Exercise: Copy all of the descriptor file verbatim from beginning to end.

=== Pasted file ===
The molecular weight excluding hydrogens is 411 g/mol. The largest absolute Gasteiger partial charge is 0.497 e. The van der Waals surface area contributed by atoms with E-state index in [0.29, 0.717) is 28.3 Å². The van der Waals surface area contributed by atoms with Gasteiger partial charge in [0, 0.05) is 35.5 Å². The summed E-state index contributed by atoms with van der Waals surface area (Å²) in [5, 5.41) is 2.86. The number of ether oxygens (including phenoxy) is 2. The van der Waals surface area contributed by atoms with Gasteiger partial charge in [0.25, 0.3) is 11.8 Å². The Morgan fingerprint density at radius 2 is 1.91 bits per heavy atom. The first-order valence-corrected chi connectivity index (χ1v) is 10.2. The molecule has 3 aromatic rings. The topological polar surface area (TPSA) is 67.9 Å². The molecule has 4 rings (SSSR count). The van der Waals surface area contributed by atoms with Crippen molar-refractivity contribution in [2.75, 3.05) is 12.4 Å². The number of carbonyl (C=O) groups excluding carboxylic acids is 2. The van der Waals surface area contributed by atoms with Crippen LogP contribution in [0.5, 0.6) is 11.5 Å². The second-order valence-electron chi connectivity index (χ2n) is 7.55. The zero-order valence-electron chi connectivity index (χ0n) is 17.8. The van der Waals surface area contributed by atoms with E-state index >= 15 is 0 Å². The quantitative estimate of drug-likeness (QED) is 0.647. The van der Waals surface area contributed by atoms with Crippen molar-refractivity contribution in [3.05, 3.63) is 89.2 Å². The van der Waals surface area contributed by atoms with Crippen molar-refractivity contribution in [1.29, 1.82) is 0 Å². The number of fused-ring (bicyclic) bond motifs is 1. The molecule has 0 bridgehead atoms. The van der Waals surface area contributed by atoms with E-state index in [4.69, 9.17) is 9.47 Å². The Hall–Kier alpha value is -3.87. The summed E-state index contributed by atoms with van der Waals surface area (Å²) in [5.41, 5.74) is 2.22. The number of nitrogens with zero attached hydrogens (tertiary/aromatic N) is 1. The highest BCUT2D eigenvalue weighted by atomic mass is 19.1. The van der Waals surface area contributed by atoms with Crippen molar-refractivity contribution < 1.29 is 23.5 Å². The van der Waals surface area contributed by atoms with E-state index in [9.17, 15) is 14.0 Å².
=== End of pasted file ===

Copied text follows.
The molecular weight excluding hydrogens is 411 g/mol. The largest absolute Gasteiger partial charge is 0.497 e. The van der Waals surface area contributed by atoms with E-state index in [0.29, 0.717) is 28.3 Å². The van der Waals surface area contributed by atoms with Gasteiger partial charge in [0, 0.05) is 35.5 Å². The summed E-state index contributed by atoms with van der Waals surface area (Å²) in [5, 5.41) is 2.86. The number of ether oxygens (including phenoxy) is 2. The van der Waals surface area contributed by atoms with Gasteiger partial charge in [0.25, 0.3) is 11.8 Å². The Morgan fingerprint density at radius 2 is 1.91 bits per heavy atom. The first-order valence-corrected chi connectivity index (χ1v) is 10.2. The molecule has 3 aromatic rings. The topological polar surface area (TPSA) is 67.9 Å². The molecule has 4 rings (SSSR count). The van der Waals surface area contributed by atoms with Crippen molar-refractivity contribution in [2.75, 3.05) is 12.4 Å². The number of carbonyl (C=O) groups excluding carboxylic acids is 2. The van der Waals surface area contributed by atoms with Crippen LogP contribution in [0.5, 0.6) is 11.5 Å². The second-order valence-electron chi connectivity index (χ2n) is 7.55. The zero-order valence-electron chi connectivity index (χ0n) is 17.8. The van der Waals surface area contributed by atoms with E-state index >= 15 is 0 Å². The quantitative estimate of drug-likeness (QED) is 0.647. The van der Waals surface area contributed by atoms with Crippen molar-refractivity contribution in [3.05, 3.63) is 89.2 Å². The van der Waals surface area contributed by atoms with Crippen molar-refractivity contribution in [1.29, 1.82) is 0 Å². The number of fused-ring (bicyclic) bond motifs is 1. The molecule has 0 bridgehead atoms. The van der Waals surface area contributed by atoms with E-state index in [4.69, 9.17) is 9.47 Å². The Hall–Kier alpha value is -3.87. The summed E-state index contributed by atoms with van der Waals surface area (Å²) in [5.41, 5.74) is 2.22. The number of nitrogens with zero attached hydrogens (tertiary/aromatic N) is 1. The highest BCUT2D eigenvalue weighted by atomic mass is 19.1. The van der Waals surface area contributed by atoms with Crippen molar-refractivity contribution < 1.29 is 23.5 Å². The van der Waals surface area contributed by atoms with E-state index in [9.17, 15) is 14.0 Å².